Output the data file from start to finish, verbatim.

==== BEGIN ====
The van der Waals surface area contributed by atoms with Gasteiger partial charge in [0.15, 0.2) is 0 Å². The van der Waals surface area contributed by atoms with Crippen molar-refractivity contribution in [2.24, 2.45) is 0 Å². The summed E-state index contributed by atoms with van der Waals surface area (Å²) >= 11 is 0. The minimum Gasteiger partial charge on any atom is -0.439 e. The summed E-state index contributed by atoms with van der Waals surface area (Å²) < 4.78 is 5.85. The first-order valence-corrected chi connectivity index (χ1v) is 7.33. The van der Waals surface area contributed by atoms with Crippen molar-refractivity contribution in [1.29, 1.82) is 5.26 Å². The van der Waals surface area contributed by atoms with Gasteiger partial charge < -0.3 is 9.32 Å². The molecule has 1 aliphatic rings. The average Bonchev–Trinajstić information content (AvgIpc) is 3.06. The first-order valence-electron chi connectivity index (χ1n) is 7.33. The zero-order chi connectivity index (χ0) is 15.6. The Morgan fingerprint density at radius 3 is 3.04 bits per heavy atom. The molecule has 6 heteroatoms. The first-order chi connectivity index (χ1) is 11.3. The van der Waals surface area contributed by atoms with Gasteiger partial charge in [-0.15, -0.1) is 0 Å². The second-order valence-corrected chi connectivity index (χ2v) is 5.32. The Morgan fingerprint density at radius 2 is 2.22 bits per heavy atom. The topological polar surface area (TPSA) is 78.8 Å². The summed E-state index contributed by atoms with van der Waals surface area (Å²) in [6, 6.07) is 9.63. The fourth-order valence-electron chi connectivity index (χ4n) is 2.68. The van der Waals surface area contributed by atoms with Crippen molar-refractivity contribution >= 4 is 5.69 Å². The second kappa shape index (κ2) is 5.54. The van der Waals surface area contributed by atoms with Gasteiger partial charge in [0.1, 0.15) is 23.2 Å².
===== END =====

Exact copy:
The van der Waals surface area contributed by atoms with Gasteiger partial charge in [0.15, 0.2) is 0 Å². The van der Waals surface area contributed by atoms with Crippen molar-refractivity contribution in [2.24, 2.45) is 0 Å². The summed E-state index contributed by atoms with van der Waals surface area (Å²) >= 11 is 0. The minimum Gasteiger partial charge on any atom is -0.439 e. The summed E-state index contributed by atoms with van der Waals surface area (Å²) < 4.78 is 5.85. The first-order valence-corrected chi connectivity index (χ1v) is 7.33. The van der Waals surface area contributed by atoms with Crippen molar-refractivity contribution in [1.29, 1.82) is 5.26 Å². The van der Waals surface area contributed by atoms with Gasteiger partial charge < -0.3 is 9.32 Å². The molecule has 1 aliphatic rings. The average Bonchev–Trinajstić information content (AvgIpc) is 3.06. The first-order valence-electron chi connectivity index (χ1n) is 7.33. The zero-order chi connectivity index (χ0) is 15.6. The Morgan fingerprint density at radius 3 is 3.04 bits per heavy atom. The molecule has 6 heteroatoms. The first-order chi connectivity index (χ1) is 11.3. The van der Waals surface area contributed by atoms with Gasteiger partial charge in [-0.15, -0.1) is 0 Å². The second-order valence-corrected chi connectivity index (χ2v) is 5.32. The Morgan fingerprint density at radius 2 is 2.22 bits per heavy atom. The topological polar surface area (TPSA) is 78.8 Å². The summed E-state index contributed by atoms with van der Waals surface area (Å²) in [6, 6.07) is 9.63. The fourth-order valence-electron chi connectivity index (χ4n) is 2.68. The van der Waals surface area contributed by atoms with Crippen molar-refractivity contribution >= 4 is 5.69 Å². The second kappa shape index (κ2) is 5.54. The van der Waals surface area contributed by atoms with Gasteiger partial charge in [0.1, 0.15) is 23.2 Å².